Trophy Buck on the Run

| April 07, 2005

Hicks uses the woods behind his rural Carrrollton, Ala., home for target practice.

The wind had Ricky Hicks wondering.

It was cold, as dawn hadn’t arrived in the central Alabama woods. The shooting house was creaking and groaning in the blustering winter wind, old pieces of tin clanging and scraping against each other. Like most hunters, Hicks wanted to hear squirrels and birds start going about their everyday lives, reassuring him that he was undetected.

“We built that (shooting) house with any old material we could find,” says the 39-year-old owner-operator from Carrollton, Ala. “I couldn’t hear anything else that morning.”

Hicks grew up around hunting and trucking and he has never strayed far from either. Both of them are a way of life for him.

Hicks had reached the house at 5 a.m. on a morning close to the freezing point. When dawn arrived at 6:15, he was looking out over woods that he had scouted a few days earlier with buddy Ben McDaniel, who was in another shooting house not far away. Hicks’ shooting house looked straight down a ridge, which fell steeply into hollows on either side.

“We knew there were bucks there, somewhere. We’d found a lot of paths and the scrapes they leave behind to mark their territory, and we found damage they’d done with their antlers in the brush,” recalls Hicks. “I saw some does just after sunup, then nothing. Then I saw a deer coming up the ridge. It was 300 yards away and behind all sorts of cover. All I could see was the shape.”

The loose tin kept rattling in the wind, but the shape kept moving behind the cover of the trees. “I couldn’t tell if it was a doe or a buck or even how big it was,” says Hicks. “But when it got to one of the scrapes, I guessed he was a buck looking for his does. He was stamping his feet and shaking his head. He kept coming up the ridge, but I still couldn’t see him clearly.”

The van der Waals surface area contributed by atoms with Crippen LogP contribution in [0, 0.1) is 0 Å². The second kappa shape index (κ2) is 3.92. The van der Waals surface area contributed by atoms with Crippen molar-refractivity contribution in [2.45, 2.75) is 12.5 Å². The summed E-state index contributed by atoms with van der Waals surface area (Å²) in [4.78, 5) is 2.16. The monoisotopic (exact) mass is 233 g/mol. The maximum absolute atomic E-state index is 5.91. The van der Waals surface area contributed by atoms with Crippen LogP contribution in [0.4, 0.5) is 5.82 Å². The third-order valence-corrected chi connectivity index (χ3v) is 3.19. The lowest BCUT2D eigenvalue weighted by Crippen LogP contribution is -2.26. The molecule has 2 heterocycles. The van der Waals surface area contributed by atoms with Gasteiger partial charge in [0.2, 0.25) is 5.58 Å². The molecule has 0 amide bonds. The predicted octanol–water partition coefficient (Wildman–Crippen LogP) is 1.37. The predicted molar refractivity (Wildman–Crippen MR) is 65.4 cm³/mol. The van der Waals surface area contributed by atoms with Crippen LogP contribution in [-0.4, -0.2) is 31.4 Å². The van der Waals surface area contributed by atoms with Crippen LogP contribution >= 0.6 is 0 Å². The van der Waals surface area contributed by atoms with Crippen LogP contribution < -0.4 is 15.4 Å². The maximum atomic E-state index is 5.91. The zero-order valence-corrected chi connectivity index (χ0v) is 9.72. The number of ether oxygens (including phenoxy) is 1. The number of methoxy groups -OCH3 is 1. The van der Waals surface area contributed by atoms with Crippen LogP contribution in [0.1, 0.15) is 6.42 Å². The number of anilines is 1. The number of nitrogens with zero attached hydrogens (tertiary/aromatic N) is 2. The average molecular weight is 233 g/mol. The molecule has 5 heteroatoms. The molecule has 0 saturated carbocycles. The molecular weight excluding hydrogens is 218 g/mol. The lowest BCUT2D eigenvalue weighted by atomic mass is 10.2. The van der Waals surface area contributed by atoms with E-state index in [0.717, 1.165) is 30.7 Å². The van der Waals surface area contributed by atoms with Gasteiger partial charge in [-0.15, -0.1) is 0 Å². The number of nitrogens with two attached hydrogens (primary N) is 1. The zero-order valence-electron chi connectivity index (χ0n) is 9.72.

Hicks raised his Savage 300, trying to find signs of antlers in the scope. That’s when the icy wind helped him. “The buck smelled the does and he just took off. The minute he moved there was no doubt he was a buck, he was big and had a nice rack, that’s all I knew,” Hicks says. “I was aiming and moving with him but the rifle barrel hit the post on the corner of the shooting house. I had to pull it down and aim again, and man, was he moving.”

Hicks knows these woods extremely well. Carrollton was where he was born and he began hunting when he was barely a teen. A lot of the hunting was not for trophies, but for food. To this day, with the help of McDaniel, he processes much of what he kills.

Carrollton was where Hicks learned to drive a truck, too. “Daddy drove anything up to about 300 miles out,” he recalls. “In the summer my job was to go with him and help with whatever he was hauling, whether it was mail, a van or a flatbed.

“I probably wasn’t 14 years old when I’d hear him coming home and I’d run out and he’d get out of the tractor in front of the house. It was my job to turn it around and back it up – no matter what the load was or what sort of trailer – so he’d be ready to go in the morning.”

Hicks went straight to work as a trucker, pulling flatbeds, mostly out of the Southeast and the Carolinas into Texas. “I could swing through this way and stop at the house and see my wife and my girls,” he says. “But when they got a little older I wanted to be home with them.”

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